England could be the first team to score 500 runs in ODIs, India captain Virat Kohli said in jest as captains could not agree on the scoring trends in what is expected to be a high-scoring World Cup.
With 481 for six against Australia last year, England already hold the record of highest ODI total. In their build to the World Cup, they outplayed Pakistan 4-0 in a high-scoring series.
At the captains' media interaction ahead of the mega event, Kohli was asked if the 500-run mark could be breached in this edition.
"I was just going to say it really depends on these guys. They seem to be obsessed with getting to 500 before anyone else," said Kohli while pointing to his English counterpart Eoin Morgan, who sat next to him.
Kohli conceded that the tournament will see a run-fest but pressure of playing in a World Cup will make even 260-270 hard to chase.
"It is going to be a high scoring tournament but back home too I said 260-270 will also will be as tough to get in a World Cup as chasing 370-380. I don't see many high scoring games in the latter stages of the tournament, initially some teams might get on a roll but later on you will see 250 defended as well. That is the kind of pressure World Cup brings."
The Indian captain expects the teams to be more cautious as the tournament progresses.
"Not all the teams are going to be in a great position (in the latter half). The ones who have to make sure that they get the result are going to be under pressure to chase even a small total. The fact that you are going to be close to a knock out berth will get you under pressure in the latter stages and all teams recognise that.
"Then you will not see many teams going gung ho from ball one. Generally both teams would like to start in a balanced way and look to capitalise on the moments. So I see pressure being a massive factor in the World Cup."
The same question was posed to Australian captain Aaron Finch, who was also part of the 2015 World Cup winning squad.
"If you see the last couple of years, trajectory of scores has been going up and up in England. We have been at the receiving end of the highest one. I don't want to put a number one it. Hard to tell (what could be the highest-score in the tournament)."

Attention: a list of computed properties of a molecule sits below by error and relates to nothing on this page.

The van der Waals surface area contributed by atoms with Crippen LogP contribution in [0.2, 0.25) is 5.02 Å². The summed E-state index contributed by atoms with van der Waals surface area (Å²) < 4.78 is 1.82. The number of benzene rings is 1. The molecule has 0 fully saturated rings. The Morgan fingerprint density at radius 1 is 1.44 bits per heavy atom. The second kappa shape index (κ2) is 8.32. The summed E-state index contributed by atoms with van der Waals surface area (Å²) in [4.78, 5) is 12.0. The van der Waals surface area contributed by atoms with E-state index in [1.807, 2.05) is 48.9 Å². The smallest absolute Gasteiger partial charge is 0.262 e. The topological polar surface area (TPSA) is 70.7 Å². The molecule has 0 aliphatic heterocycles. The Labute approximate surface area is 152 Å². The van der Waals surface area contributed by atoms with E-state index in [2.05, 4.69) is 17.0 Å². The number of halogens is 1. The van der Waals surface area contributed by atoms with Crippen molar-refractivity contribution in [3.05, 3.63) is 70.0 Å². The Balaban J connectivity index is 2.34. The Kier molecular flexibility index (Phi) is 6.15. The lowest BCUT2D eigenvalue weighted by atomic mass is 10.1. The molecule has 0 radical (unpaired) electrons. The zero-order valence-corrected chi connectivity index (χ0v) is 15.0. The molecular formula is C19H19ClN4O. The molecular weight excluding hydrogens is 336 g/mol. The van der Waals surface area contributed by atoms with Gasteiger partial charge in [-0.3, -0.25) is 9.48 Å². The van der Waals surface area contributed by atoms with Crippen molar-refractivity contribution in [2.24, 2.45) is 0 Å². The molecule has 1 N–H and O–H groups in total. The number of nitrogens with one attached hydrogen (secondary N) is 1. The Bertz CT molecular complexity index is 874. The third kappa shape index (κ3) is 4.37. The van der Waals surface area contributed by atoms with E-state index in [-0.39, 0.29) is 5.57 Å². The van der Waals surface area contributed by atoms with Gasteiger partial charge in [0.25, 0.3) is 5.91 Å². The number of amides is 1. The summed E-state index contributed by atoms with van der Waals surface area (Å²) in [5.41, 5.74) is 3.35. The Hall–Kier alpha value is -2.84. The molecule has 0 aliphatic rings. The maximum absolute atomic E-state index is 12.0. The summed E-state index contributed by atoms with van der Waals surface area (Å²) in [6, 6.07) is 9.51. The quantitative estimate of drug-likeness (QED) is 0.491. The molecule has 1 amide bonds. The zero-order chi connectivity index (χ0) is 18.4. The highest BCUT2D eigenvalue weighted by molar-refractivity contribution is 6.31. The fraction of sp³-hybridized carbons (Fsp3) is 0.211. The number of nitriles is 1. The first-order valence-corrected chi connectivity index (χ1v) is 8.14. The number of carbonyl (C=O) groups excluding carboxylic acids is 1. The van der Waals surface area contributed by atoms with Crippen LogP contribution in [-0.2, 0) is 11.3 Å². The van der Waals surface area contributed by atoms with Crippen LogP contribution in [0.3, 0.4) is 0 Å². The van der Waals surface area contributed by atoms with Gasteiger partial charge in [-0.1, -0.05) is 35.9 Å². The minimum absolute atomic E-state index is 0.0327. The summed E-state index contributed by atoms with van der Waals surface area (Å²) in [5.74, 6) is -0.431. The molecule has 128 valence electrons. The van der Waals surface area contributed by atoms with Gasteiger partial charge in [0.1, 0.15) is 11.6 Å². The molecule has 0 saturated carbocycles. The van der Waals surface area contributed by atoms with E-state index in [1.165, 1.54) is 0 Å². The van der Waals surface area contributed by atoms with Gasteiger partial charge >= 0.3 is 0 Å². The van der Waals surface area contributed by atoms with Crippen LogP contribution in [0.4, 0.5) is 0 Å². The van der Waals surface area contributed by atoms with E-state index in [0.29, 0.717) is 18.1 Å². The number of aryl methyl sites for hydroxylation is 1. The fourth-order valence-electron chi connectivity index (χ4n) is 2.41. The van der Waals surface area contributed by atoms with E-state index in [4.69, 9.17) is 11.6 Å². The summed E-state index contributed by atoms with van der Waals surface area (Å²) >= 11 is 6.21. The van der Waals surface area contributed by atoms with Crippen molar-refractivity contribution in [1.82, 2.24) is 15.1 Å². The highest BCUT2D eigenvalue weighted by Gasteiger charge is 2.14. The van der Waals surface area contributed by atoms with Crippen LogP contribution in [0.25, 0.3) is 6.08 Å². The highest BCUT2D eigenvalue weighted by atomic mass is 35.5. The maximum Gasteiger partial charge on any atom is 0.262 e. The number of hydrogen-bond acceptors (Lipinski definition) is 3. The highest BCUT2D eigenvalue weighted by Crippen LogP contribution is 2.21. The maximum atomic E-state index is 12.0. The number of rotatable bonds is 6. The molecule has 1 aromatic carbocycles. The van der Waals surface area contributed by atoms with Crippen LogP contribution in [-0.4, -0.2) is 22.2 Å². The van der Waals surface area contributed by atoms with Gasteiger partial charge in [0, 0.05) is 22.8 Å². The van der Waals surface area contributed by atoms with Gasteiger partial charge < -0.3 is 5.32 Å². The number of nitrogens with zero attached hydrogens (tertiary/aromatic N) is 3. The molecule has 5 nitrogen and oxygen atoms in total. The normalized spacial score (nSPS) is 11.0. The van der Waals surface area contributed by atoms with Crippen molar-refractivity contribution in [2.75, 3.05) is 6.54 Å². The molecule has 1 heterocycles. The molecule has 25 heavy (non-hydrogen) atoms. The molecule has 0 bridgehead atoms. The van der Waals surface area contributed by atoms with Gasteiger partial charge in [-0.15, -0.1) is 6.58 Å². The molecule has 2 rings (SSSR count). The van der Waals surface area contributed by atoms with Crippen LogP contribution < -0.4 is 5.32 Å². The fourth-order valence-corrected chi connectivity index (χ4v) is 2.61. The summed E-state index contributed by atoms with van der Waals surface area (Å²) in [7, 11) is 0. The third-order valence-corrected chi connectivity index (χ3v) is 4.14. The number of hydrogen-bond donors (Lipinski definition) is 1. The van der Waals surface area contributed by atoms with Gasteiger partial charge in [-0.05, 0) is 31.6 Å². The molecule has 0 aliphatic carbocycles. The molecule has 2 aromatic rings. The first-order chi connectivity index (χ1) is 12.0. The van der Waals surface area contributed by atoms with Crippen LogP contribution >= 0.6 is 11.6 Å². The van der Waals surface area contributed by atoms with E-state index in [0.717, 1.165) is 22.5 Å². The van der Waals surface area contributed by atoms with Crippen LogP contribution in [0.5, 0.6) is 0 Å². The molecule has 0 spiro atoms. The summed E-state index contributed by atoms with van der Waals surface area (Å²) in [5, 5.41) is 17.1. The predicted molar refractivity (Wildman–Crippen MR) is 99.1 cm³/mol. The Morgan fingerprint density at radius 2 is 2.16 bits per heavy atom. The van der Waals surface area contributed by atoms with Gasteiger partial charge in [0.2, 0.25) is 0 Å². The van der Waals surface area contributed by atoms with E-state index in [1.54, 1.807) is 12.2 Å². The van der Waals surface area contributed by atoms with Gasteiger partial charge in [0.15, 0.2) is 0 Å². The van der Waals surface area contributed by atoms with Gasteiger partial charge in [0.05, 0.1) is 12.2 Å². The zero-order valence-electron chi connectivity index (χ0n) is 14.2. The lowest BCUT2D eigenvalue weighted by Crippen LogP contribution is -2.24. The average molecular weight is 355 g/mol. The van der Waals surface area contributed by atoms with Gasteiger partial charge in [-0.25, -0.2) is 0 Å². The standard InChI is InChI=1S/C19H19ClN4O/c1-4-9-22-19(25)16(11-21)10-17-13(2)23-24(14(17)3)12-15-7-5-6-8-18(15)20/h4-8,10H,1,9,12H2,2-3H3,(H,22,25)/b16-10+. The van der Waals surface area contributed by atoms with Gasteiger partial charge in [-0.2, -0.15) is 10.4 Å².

"On small grounds with good pitches, if the top order gets going, the teams are so explosive these days and if they keep going till the end it (the total) could be anything."
Finch picked India and England as the teams to watch out though he said it would be a highly competitive tournament with all teams playing each other at least once. Kohli also agreed with Finch that England are going into the World Cup as the "strongest" side.
The marquee clash of the mega event will be on June 16 when India take on arch-rivals Pakistan at Old Trafford.
A question on that mouth-watering contest was always coming and when it came, Kohli and Pakistan skipper Sarfaraz Ahmed were asked how they will approach the high-pressure game. And their reply was a stock one.
"Look India Pakistan is always a very very anticipated match but we keep saying again and again. If you ask the players it is very different from how the fans look at the game. Yes you feel the anticipation and excitement of the fans when you enter the stadium but as soon as you step on the field, it is very professional."
"For us it is just another game you need to win as a team. Yes it brings pressure because the atmosphere in the stadium is very different and as I said you only experience that till the time you start competing in the game. As soon as you get into it, it is a game of cricket for all of us," said the India captain as Sarfaraz nodded in agreement."
"My answer is the same. I don't need to add," said the Pakistan skipper.
While many expect a bagful of runs in the World Cup, bowlers are bound to come into play at some point, said New Zealand skipper Kane Williamson.
"We have spoken about the batting but equally important is the bowling. I have no doubt that there will be venues who will be more suited to the bowlers. We will have to find a way to play well in all conditions," said Williamson.